As you can see, it doesn’t take much space to grow as many herbs as you or your family needs. One or two sage plants can supply enough for Thanksgiving and the rest of the year. I grow my bay and rosemary in pots and bring them in every autumn. We have free fresh herbs all winter. Herbs are some of the hardiest plants you can grow—they’re basically weeds! (Ask anyone who has had chives seed into their rose bushes!)
If you have a small sunny spot on your balcony, patio, or front yard, try growing some herbs. Begonia
I have six areas to sit in on My Little Farm in Town. When my daughter was too young to play outside alone, I spent a lot of time standing around (when I wasn’t gardening on my hands and knees). I soon became tired of standing or sitting in damp or prickly grass. Gradually, I began to add benches and chairs to the various parts of the yard in which we spent most of our time.
As the years and garage sale seasons passed, I added small tables to these areas and then wood chips and patio brick (with the help of my husband). As my daughter got older, I added outdoor fireplaces (chimineas) to at least half of these areas. A couple seating areas have lovely views of farmland (we live near the edge of town), others face flower borders or my rocky shade garden, and I have potted flower gardens that border others.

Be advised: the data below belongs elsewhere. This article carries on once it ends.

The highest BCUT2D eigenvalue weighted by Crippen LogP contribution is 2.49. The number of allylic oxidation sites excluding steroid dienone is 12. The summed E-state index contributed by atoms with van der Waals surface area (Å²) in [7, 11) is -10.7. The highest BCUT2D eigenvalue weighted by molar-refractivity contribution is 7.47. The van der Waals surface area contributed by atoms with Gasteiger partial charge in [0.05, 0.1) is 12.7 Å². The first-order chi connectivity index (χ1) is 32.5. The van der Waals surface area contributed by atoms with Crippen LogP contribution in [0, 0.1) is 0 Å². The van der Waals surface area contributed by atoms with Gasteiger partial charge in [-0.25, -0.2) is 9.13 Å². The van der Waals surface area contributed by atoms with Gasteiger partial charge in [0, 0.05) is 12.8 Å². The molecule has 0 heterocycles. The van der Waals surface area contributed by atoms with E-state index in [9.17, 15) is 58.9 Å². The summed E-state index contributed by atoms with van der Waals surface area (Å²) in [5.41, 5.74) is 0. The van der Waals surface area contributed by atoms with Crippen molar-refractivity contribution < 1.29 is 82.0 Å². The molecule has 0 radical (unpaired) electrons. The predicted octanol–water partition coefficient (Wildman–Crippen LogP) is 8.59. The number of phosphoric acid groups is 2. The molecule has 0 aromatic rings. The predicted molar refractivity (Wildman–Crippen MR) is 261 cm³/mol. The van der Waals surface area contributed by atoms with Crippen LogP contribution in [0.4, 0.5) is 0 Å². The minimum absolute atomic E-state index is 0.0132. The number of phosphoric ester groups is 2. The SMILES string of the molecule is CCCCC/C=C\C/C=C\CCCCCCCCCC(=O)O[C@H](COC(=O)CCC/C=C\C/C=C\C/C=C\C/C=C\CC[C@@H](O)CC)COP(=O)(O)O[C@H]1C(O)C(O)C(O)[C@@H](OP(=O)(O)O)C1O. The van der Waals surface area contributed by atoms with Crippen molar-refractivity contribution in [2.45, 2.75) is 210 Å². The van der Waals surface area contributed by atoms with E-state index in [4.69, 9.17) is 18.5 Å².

Almost all of the chairs and tables came from the curbside or garage sales. I found enough patio bricks for two areas for 15 cents a block. It took me two or three trips to get them all home in the back of my trusty old Toyota Tercel (I loved that car), and about 10 years before we figured out what we were going to do with them! (I always know what things will come in handy—I just don’t always know when! It drives my poor husband insane.) The wood chips mostly came free from the town composting site or a passing tree service truck! I put cardboard that I collected from the local appliance dealer or scavenged from other sources right down on the sod and covered it with four to six inches of wood chips—instant seating area!